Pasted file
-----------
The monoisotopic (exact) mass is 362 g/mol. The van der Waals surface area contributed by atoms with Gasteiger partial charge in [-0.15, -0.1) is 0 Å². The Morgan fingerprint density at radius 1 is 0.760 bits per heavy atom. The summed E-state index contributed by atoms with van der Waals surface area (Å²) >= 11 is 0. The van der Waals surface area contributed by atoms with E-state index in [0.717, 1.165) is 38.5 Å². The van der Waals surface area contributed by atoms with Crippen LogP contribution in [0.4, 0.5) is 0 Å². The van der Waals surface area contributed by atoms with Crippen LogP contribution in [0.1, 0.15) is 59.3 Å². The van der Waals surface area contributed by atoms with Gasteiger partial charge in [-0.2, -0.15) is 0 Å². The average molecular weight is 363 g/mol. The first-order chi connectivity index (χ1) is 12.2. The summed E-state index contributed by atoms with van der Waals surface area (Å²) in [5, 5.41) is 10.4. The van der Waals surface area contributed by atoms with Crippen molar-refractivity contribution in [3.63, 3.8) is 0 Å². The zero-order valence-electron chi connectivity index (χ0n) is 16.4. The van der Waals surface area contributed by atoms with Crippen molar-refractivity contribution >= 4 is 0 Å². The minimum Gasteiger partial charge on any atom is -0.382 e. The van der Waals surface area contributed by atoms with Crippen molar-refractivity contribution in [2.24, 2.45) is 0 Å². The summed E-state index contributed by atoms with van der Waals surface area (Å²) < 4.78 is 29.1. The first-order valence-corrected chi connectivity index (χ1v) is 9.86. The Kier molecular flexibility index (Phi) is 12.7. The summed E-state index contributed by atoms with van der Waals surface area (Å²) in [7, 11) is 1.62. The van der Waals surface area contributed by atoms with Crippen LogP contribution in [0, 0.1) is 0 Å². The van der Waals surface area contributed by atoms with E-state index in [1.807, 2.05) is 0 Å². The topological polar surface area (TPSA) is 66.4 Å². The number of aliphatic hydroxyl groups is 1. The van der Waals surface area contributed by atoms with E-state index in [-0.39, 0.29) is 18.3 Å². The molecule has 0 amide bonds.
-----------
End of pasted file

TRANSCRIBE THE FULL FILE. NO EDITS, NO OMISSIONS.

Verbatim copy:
The monoisotopic (exact) mass is 362 g/mol. The van der Waals surface area contributed by atoms with Gasteiger partial charge in [-0.15, -0.1) is 0 Å². The Morgan fingerprint density at radius 1 is 0.760 bits per heavy atom. The summed E-state index contributed by atoms with van der Waals surface area (Å²) >= 11 is 0. The van der Waals surface area contributed by atoms with E-state index in [0.717, 1.165) is 38.5 Å². The van der Waals surface area contributed by atoms with Crippen LogP contribution in [0.4, 0.5) is 0 Å². The van der Waals surface area contributed by atoms with Crippen LogP contribution in [0.1, 0.15) is 59.3 Å². The van der Waals surface area contributed by atoms with Gasteiger partial charge in [-0.2, -0.15) is 0 Å². The average molecular weight is 363 g/mol. The first-order chi connectivity index (χ1) is 12.2. The summed E-state index contributed by atoms with van der Waals surface area (Å²) in [5, 5.41) is 10.4. The van der Waals surface area contributed by atoms with Crippen molar-refractivity contribution in [3.63, 3.8) is 0 Å². The zero-order valence-electron chi connectivity index (χ0n) is 16.4. The van der Waals surface area contributed by atoms with Crippen molar-refractivity contribution >= 4 is 0 Å². The minimum Gasteiger partial charge on any atom is -0.382 e. The van der Waals surface area contributed by atoms with Crippen molar-refractivity contribution in [2.24, 2.45) is 0 Å². The summed E-state index contributed by atoms with van der Waals surface area (Å²) < 4.78 is 29.1. The first-order valence-corrected chi connectivity index (χ1v) is 9.86. The Kier molecular flexibility index (Phi) is 12.7. The summed E-state index contributed by atoms with van der Waals surface area (Å²) in [7, 11) is 1.62. The van der Waals surface area contributed by atoms with Crippen LogP contribution in [0, 0.1) is 0 Å². The van der Waals surface area contributed by atoms with E-state index in [1.807, 2.05) is 0 Å². The topological polar surface area (TPSA) is 66.4 Å². The number of aliphatic hydroxyl groups is 1. The van der Waals surface area contributed by atoms with E-state index in [-0.39, 0.29) is 18.3 Å². The molecule has 0 amide bonds.